WhatsApp Adds New Visual Tools, Expanding the App's Use-Case
Facebook-owned WhatsApp is launching a new set of visual enhancement features today, as it looks to broaden its use-case and expand it's potential.
As reported by TechCrunch, WhatsApp is adding image filters, reply shortcuts (which enable more efficient responses to specific messages in-stream), and albums (which group photos and videos into a new tile layout).
The features are not necessarily revolutionary by comparison to what's on offer within other social platforms, but as noted, the aim is to expand the use case for WhatsApp beyond simple messaging, which will eventually enable Facebook to better monetize the app's 1.2 billion users.
And the expansion of WhatsApp's functionality also provides another important tool for Facebook to fend off competition.
A key element of Facebook's strategy to reduce the influence of Snapchat - and one which is a little less obvious than blatant duplication - is their effort to restrict the global reach of Snapchat by launching similar features in foreign markets before Snapchat has had a chance to do so themselves.
Essentially, Facebook's using its massive audience share to bring features like Stories and video masks to the masses first - and as Facebook's offerings get better and better on this front, those efforts could eventually quell Snapchat before it's even had a chance to reach these regions.
Of course, Facebook's reach is unmatched, through Facebook, Messenger and Instagram, but Zuckerberg's real trump card in this effort is actually WhatsApp, and here's why:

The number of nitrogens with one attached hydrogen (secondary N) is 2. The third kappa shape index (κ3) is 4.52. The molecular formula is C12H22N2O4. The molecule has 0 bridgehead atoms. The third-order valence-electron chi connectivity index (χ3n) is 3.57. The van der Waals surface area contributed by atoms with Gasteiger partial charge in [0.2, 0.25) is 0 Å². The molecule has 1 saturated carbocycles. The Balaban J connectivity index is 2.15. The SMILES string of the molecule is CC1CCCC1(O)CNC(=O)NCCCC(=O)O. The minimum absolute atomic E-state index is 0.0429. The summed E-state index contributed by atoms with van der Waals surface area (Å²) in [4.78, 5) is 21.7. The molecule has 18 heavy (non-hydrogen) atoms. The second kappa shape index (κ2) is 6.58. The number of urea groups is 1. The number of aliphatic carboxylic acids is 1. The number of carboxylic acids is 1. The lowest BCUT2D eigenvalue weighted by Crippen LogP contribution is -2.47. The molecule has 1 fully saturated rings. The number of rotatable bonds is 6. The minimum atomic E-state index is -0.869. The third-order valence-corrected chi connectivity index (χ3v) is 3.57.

As you can see, WhatsApp is hugely popular in almost every market where Messenger isn't, which gives Facebook an even broader captive audience than many realize.
This is why these new additions to WhatsApp are essential - yes, they're relatively minor in isolation, or in comparison to other platforms, but it's about evolving user behaviors, getting users in these regions to see WhatsApp as more than just a messaging app. Now, it's also the place to share photos, to share videos, to share filters and video masks.
Each new element adds more to the WhatsApp experience, and gives Facebook increased traction and market share - which, as noted, could eventually mean that if Snapchat does get around to making a push in these markets, no one's going to bother switching across, as they'll already be able to do it all on their existing app of choice.
This is a key trend to note, particularly for those brands looking to reach users in WhatsApp-dominated markets, while it's also worth noting too that eventually, Facebook will likely integrate WhatsApp ads and business options into their other offerings.
In recent months, Facebook has been working to further integrate Facebook and Instagram business options into a single platform, making it easier to manage and place ads across the two in one place.
It won't be long till WhatsApp is also on that list, expanding market potential and giving businesses new ways to connect.
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